Chuck Morse Amazon Kindle Page
Why has it taken the Obama Administration over three years to address the foreclosure scandal and have they actually addressed it? The scandal, which has been referred to in some quarters as “Foreclosure-gate” involves mortgage companies using a phony practice called “robo-signing” in order to fraudulently foreclose on homeowners. The company behind most of these so-called robo-signings is called Mortgage Electronic Registration Systems, known as MERS. This national privately owned company has served as a clearinghouse and as a rapid computer generated paperwork processor for the big banks and secondary mortgage investors seeking to process and re-process mortgages. MERS tracks an average of 65 million mortgages by computer and processes mortgage transactions without human intervention. The MERS process is presently being challenged in court in several states and jurisdictions.
MERS worked closely with Fannie Mae, Freddie Mac, and the other big national mortgage lenders in the years leading up to the mortgage meltdown and the Trillian dollar TARP bailout. MERS had aided in the process of bundling, in the creation of credit default swaps, and in derivative leveraging by making the process seamless and efficient.
Before becoming Attorney General, Eric Holder worked as a partner in the white shoe law firm of Covington & Burling which represented MERS. In 2006, while Holder was a partner, Covington and Burling defended MERS in a growing number of lawsuits brought by local municipalities and title providers which claimed that MERS was bypassing conventional methods of processing mortgages. It should be noted that as Attorney General, Eric Holder has failed to investigate these practices by MERS, by Fannie and Freddie, and by the banks who received TARP funds. There have been no investigations, no indictments, and no significant changes in the status quo regarding these banking practice since Holder and Obama have been in office. Indeed, billions in TARP funds have continued to flow to Fannie and Freddie.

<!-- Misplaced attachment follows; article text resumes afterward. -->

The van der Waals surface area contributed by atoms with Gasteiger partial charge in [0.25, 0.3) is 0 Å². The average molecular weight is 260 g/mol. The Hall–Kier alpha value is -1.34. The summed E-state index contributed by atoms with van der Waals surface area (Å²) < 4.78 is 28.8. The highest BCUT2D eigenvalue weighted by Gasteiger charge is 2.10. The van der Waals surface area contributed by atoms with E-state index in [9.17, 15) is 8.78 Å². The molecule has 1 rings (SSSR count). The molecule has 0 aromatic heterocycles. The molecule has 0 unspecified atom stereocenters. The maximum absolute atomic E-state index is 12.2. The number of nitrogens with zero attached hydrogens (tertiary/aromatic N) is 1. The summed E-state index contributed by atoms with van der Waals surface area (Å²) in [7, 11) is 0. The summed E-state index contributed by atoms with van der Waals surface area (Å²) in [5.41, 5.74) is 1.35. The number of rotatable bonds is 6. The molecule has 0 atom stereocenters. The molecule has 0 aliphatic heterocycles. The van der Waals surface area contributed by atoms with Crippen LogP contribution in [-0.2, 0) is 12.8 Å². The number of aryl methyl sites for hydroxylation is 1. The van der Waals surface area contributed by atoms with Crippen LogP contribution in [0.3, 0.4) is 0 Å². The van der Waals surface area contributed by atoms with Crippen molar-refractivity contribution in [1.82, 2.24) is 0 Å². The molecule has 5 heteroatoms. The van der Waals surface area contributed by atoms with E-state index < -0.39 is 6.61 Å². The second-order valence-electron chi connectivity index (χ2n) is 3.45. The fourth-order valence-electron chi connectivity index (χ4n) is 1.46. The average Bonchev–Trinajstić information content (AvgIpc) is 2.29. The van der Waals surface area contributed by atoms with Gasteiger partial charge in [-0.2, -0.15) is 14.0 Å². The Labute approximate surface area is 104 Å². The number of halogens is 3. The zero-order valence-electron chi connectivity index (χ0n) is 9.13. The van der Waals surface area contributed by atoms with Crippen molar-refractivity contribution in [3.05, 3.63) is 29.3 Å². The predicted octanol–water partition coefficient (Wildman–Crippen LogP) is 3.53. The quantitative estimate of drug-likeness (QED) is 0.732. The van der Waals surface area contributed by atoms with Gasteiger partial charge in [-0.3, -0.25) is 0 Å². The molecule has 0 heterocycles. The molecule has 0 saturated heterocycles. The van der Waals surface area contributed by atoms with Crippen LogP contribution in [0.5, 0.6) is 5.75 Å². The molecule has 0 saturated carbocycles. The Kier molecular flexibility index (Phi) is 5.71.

Once the robo-signing scandal came to light, after a 60 Minutes expose in October, 2010, Holder, under political pressure, assigned several investigators to the case, investigators who, like himself, are former employees of Covington and Burling. Holder also directed the FBI to partner with the Mortgage Banking Association, MBA, which represents the banks implicated in this practice, as part of their investigation. Working together, Holder’s FBI and the MBA, developed a definition of mortgage fraud which exempts MERS and the big banks. Thus the banks will not be investigated under the protective wing of the Obama Administration. Instead, the FBI will be going after small-time operators and mortgage holders.
Meanwhile, the foreclosure settlement is so confusing and vague that it is unlikely that any relief will be received by those who were defrauded by the robo-signatures any time soon. In fact, it is being projected that the practical effect of the settlement will be that the big banks will increase the number of foreclosures with the assurance that they will be protected by the immunity clause in the agreement. Another byproduct of the settlement has been that housing courts around the country have become choked with a backlog of cases. All the while, Obama is trotting out the agreement as a cornerstone of his justification for re-election.
The failure of the Obama Administration Attorney General Holder to investigate the mortgage scandal should be the focus of a congressional investigation. Such an investigation might open the whole can or worms around the TARP bailout of Fannie, Freddie and the big banks and the Obama Administration’s tepid actions toward banking reform and investigation of fraud.